From a Buddhist perspective, the duality of mind separate from brain has been accepted since the beginning, and, in some ways, seems a critical support for fundamental Buddhist beliefs in rebirth and karma.
“There are many explanations of what the mind is and of the different categories of mind,” said His Holiness the Dalai Lama in a speech in England in 2008. “For example, there’s a difference made in Buddhism between primary minds and mental factors.” His Holiness explains the two types: “One is brought forth by sensory perception as its immediately preceding condition and the other lacks sensory perception as its immediately preceding condition.”
Until recently, these beliefs have been treated as “faith” fundamentals, supported by authority of the Buddha, and eloquently championed in Dharma debate. Increasingly, there is more and more support amongst scientists specializing in consciousness studies. Promising research may allow us to also anchor our concept of mind, in convincing proofs.
Dr. Alexander Berzin, in his lecture The Conventional Nature of Mind, described it this way: “You can describe experiencing from the point of view of physically what’s happening – there’s the brain and the chemicals and electric stuff – or you can just describe it in terms of subjective experience of it. So we’re talking about the subjective experience of it when we talk about mind.” He went on to explain that the Four Noble Truths are experienced by the mind.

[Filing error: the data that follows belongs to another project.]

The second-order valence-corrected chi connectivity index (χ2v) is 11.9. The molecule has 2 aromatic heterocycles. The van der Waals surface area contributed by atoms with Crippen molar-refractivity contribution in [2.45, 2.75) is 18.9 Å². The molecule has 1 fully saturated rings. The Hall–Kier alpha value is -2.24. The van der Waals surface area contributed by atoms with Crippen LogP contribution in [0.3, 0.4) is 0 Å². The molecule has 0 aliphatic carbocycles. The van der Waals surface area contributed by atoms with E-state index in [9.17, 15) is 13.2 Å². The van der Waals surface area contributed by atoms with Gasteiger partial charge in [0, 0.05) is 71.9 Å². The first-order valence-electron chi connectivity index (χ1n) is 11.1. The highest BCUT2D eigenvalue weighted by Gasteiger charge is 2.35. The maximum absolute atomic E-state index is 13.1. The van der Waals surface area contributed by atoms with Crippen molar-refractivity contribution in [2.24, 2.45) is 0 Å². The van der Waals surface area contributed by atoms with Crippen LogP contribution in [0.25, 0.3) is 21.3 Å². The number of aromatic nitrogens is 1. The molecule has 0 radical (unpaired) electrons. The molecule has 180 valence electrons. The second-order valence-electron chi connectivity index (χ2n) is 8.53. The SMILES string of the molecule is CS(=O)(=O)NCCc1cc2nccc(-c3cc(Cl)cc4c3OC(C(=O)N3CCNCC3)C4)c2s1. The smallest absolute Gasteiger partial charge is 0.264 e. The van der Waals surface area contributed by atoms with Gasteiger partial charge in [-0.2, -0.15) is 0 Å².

Where is Mind?
Dr. Sheldrake, in his lecture The Mind is Not the Brain, first touches on the important discussion of “just where is the mind?” He describes mind as field-like, similar to the gravitational field of the world, “which stretches out far beyond the earth.”
Mind as fields around the systems they organize
In ancient Buddhist belief, the heart is the seat of the mind. Today, we think of the brain. Either way, science is shedding light on the real nature of mind — that these fields are within and around the systems they organize, according to Dr. Sheldrake. He uses examples such as magnets and gravity which expand beyond the source — for example, by metaphor, the Earth as the brain, and the gravitational field of the earth as the mind. “And I think the same is true of our minds.”
“If the mind is just the brain, which is the normal assumption within academic and medical worlds,” he continued, “then mental activity is nothing but brain activity,” a notion he then elaborately deconstructs as erroneous.